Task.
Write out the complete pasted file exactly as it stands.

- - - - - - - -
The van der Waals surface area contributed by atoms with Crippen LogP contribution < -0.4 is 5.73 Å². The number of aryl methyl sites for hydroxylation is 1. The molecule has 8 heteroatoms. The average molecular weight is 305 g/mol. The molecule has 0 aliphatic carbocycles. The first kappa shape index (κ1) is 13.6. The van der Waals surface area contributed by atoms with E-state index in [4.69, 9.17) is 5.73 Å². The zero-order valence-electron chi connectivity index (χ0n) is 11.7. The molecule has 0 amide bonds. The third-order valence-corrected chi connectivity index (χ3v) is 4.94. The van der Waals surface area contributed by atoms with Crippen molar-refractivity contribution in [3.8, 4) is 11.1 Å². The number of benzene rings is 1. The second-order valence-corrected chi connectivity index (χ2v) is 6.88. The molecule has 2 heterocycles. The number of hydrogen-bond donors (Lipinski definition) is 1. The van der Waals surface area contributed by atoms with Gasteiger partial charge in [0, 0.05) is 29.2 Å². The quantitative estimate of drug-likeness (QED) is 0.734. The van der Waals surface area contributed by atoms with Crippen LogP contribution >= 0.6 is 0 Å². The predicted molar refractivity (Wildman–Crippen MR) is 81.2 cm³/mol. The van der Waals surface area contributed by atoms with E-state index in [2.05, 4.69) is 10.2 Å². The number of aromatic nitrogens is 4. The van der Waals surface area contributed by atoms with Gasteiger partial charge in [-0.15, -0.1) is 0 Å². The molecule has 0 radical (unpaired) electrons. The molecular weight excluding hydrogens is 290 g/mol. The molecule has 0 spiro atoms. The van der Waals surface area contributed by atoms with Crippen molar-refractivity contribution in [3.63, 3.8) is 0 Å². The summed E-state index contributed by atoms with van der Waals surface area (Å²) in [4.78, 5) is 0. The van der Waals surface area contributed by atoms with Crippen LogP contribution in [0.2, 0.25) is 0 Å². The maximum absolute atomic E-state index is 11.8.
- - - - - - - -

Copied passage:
The van der Waals surface area contributed by atoms with Crippen LogP contribution < -0.4 is 5.73 Å². The number of aryl methyl sites for hydroxylation is 1. The molecule has 8 heteroatoms. The average molecular weight is 305 g/mol. The molecule has 0 aliphatic carbocycles. The first kappa shape index (κ1) is 13.6. The van der Waals surface area contributed by atoms with E-state index in [4.69, 9.17) is 5.73 Å². The zero-order valence-electron chi connectivity index (χ0n) is 11.7. The molecule has 0 amide bonds. The third-order valence-corrected chi connectivity index (χ3v) is 4.94. The van der Waals surface area contributed by atoms with Crippen molar-refractivity contribution in [3.8, 4) is 11.1 Å². The number of benzene rings is 1. The second-order valence-corrected chi connectivity index (χ2v) is 6.88. The molecule has 2 heterocycles. The number of hydrogen-bond donors (Lipinski definition) is 1. The van der Waals surface area contributed by atoms with Gasteiger partial charge in [0, 0.05) is 29.2 Å². The quantitative estimate of drug-likeness (QED) is 0.734. The van der Waals surface area contributed by atoms with Crippen LogP contribution >= 0.6 is 0 Å². The predicted molar refractivity (Wildman–Crippen MR) is 81.2 cm³/mol. The van der Waals surface area contributed by atoms with E-state index in [2.05, 4.69) is 10.2 Å². The number of aromatic nitrogens is 4. The van der Waals surface area contributed by atoms with Gasteiger partial charge in [-0.15, -0.1) is 0 Å². The molecule has 0 radical (unpaired) electrons. The molecular weight excluding hydrogens is 290 g/mol. The molecule has 0 spiro atoms. The van der Waals surface area contributed by atoms with Crippen molar-refractivity contribution in [3.63, 3.8) is 0 Å². The summed E-state index contributed by atoms with van der Waals surface area (Å²) in [4.78, 5) is 0. The van der Waals surface area contributed by atoms with Crippen LogP contribution in [0.2, 0.25) is 0 Å². The maximum absolute atomic E-state index is 11.8.